Shomei Tomatsu, ‘Blood and Rose, Tokyo’, 1969, PRISKA PASQUER

About Shomei Tomatsu

With a career spanning over 50 years, Shomei Tomatsu is widely considered among the most influential figures in Japanese postwar photography. In an attempt to move beyond the standard idioms of war-era reportage, Tomatsu developed an expressionistic documentary approach that combined literal description with heavily stylized printing techniques, dramatic manipulations of scale, and symbolism. He examined the effects of the atom bombs, American occupation, and rapid industrialization on traditional modes of life in Japan, and was particularly drawn to the corrosive effect of American advertising and popular culture on the smaller more isolated Japanese islands such as Okinawa. In an ongoing series that spanned almost two decades of photography, “Chewing Gum and Chocolate” (1959-1976), Tomatsu toured U.S. military bases across Japan, ambivalently documenting the confrontation between Americans and locals.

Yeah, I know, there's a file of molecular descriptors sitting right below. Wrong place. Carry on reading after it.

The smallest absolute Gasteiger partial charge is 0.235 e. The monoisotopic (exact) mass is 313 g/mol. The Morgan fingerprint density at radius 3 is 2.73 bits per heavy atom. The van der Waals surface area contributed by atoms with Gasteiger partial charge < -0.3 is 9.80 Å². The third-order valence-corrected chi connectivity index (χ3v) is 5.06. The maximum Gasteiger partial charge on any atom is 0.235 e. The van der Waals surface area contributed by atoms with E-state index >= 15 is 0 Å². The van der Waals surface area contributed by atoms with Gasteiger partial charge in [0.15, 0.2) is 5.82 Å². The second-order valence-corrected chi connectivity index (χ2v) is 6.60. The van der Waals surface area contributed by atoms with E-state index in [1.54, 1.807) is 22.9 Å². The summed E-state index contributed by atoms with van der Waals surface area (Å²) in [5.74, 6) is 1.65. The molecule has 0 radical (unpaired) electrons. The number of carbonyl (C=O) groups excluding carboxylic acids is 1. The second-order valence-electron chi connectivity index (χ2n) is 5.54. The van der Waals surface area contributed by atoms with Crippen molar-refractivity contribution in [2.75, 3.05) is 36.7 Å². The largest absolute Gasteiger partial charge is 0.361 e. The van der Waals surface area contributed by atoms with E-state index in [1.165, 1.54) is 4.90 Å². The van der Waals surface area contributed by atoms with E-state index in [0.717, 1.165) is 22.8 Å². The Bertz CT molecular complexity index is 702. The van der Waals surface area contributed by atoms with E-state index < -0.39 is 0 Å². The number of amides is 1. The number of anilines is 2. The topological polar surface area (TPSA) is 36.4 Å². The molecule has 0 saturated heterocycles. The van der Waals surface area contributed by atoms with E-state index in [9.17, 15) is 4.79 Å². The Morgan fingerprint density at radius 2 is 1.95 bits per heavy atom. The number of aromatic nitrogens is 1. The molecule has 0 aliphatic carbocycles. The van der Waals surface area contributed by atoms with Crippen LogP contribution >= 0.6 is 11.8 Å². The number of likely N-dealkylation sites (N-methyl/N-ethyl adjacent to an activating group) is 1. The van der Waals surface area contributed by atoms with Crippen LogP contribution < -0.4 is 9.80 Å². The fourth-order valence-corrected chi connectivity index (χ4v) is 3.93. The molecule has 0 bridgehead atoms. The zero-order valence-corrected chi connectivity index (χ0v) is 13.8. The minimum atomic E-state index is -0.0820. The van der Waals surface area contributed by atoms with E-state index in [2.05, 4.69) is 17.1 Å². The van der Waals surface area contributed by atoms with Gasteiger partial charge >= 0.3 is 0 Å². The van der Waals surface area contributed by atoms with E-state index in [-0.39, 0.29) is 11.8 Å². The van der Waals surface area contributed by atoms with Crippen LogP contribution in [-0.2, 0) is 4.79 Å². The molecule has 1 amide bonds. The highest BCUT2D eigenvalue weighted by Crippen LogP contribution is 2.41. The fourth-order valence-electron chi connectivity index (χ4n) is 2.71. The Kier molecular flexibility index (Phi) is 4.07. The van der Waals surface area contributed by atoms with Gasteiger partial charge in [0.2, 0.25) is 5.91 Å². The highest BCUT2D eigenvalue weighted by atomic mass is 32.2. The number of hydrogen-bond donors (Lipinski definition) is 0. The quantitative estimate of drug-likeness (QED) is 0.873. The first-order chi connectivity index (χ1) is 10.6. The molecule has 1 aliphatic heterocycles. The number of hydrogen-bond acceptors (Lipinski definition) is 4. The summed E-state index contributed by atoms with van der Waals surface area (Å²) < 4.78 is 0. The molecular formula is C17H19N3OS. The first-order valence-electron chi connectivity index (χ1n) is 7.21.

Japanese, 1930-2012